A factory manager in rural Czechoslovakia bargains with the army to send men to the area, to boost the morale of his young female workers, deprived of male company since the local boys have... See full summary »
Comedy about the people who inhabit a small town. For years the overbearing Pavek has endured Otik, the "town idiot," sharing his meals and the front seat of their dump truck. But Otik is ... See full summary »
Husband (senior ministry official) and wife find their house is riddled with listening devices put there by his own ministry. A harrowing night follows (reminiscent of 'Who's Afraid Of ... See full summary »
Middle-aged Antonin and his friends, the major, now retired, and the canon, are in the river, swimming and philosophizing. Then it starts to rain. It just seems to be that sort of summer. ... See full summary »
A grim portrayal of the shift from Paganism to Christianity in medieval Czechoslovakia - as a young virgin promised to God is kidnapped and raped by a marauder who her religious father seeks to kill in return.
A young man follows his father's footsteps and joins the railway company, where he learns the job and has his first affair. Set in the country, during the German occupation.Written by
Michael Crew <firstname.lastname@example.org>
People kept telling young, lazy inexperienced Miles "Work makes you grow up. War Makes you grow up. Sex makes you grow up." So young, lazy, inexperienced Miles went to work, went to war, went, etc...etc See more »
The blanket covering the stamped girl changes between shots. See more »
My name is Milos Hrma. People often laughed at my name. But ours was a famous family. Great Grandfather Lukas was a drummer and fought on the Charles Bridge in Prague. The students threw cobblestones at the soldiers and hit Grand Grandfather so hard that he was pensioned off on one gulden a day. He didn't do anything after that except buying a bottle of rum and a pack of tobacco every day.
See more »
It's amazing just how many visual sex metaphors director Jirí Menzel managed to cram into 92 minutes, without ever becoming ridiculous or losing the plot. It makes Hitchcock's train going into the tunnel shot from 'North By Northwest' look like the work of a rank amateur.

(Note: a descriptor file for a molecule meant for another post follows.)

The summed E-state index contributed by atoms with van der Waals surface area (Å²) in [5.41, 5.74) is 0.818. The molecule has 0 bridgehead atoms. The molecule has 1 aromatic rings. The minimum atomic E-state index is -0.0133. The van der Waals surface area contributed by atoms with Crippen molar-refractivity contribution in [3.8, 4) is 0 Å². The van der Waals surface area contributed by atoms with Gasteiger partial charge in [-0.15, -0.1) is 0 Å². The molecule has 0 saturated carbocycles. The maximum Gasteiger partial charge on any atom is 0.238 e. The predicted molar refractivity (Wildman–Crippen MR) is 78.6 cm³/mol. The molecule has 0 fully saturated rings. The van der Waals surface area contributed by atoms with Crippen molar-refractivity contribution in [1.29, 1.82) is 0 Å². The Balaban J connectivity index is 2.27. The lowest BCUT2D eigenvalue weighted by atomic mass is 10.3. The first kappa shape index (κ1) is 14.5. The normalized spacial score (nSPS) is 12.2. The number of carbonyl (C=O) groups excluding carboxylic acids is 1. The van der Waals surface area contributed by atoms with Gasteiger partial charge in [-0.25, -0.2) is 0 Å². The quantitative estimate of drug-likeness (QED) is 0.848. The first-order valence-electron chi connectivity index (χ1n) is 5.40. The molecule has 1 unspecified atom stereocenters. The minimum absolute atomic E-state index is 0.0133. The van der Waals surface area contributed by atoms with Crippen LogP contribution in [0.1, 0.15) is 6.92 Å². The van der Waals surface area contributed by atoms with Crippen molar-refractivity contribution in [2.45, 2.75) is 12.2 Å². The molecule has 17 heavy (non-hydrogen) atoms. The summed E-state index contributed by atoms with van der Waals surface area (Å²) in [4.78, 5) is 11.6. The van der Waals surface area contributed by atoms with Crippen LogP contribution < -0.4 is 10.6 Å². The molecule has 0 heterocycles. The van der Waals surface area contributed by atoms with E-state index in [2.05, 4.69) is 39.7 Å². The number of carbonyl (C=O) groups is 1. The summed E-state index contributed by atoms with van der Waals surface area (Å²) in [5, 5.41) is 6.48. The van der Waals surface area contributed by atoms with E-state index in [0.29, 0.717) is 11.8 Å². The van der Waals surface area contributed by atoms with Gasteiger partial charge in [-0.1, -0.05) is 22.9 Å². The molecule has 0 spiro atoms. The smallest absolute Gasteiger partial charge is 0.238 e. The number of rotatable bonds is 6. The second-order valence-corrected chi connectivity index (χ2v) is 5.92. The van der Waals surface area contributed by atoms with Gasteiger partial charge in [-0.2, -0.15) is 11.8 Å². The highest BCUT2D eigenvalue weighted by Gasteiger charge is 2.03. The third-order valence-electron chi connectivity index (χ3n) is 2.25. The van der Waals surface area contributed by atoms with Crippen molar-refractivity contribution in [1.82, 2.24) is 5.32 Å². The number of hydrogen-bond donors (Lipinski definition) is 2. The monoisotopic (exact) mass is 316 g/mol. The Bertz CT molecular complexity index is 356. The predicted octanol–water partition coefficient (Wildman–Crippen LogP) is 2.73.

Ostensibly 'Closely Watched Trains' is the story of Trainee Milos Hrma (Václav Neckár) starting his job at the local train station during the Nazi occupation of what was then Czechoslovakia (only I guess it wasn't, because it was officially absorbed by the Reich). Throughout most of the film the war, complete with what the local Nazi functionary describes as "beautiful tactical withdrawals," is a long way off and Milos has more important matters to attend to. Specifically he's trying to lose his virginity and deal with another problem common to young men everywhere, one which the local doctor advises him to solve by thinking about football during critical moments.
Made in 1966, when some Czechs were clearly already looking ahead to 1968's Prague Spring, the film slyly uses the Nazis as a stand-in for the Soviets. As proof of this, and the Hollywood establishment's anti-Communist bent in the late 60s, 'Closely Watched Trains' won the Oscar for Best Foreign Language Film in 1968. It is, however, imminently deserving of the win on its own merits.
History lessons aside 'Closely Watched Trains' is beautifully shot, well acted, and absurdly hilarious, while still tasting of tragedy. Excellent.
50 of 63 people found this review helpful.
Was this review helpful to you?
| Report this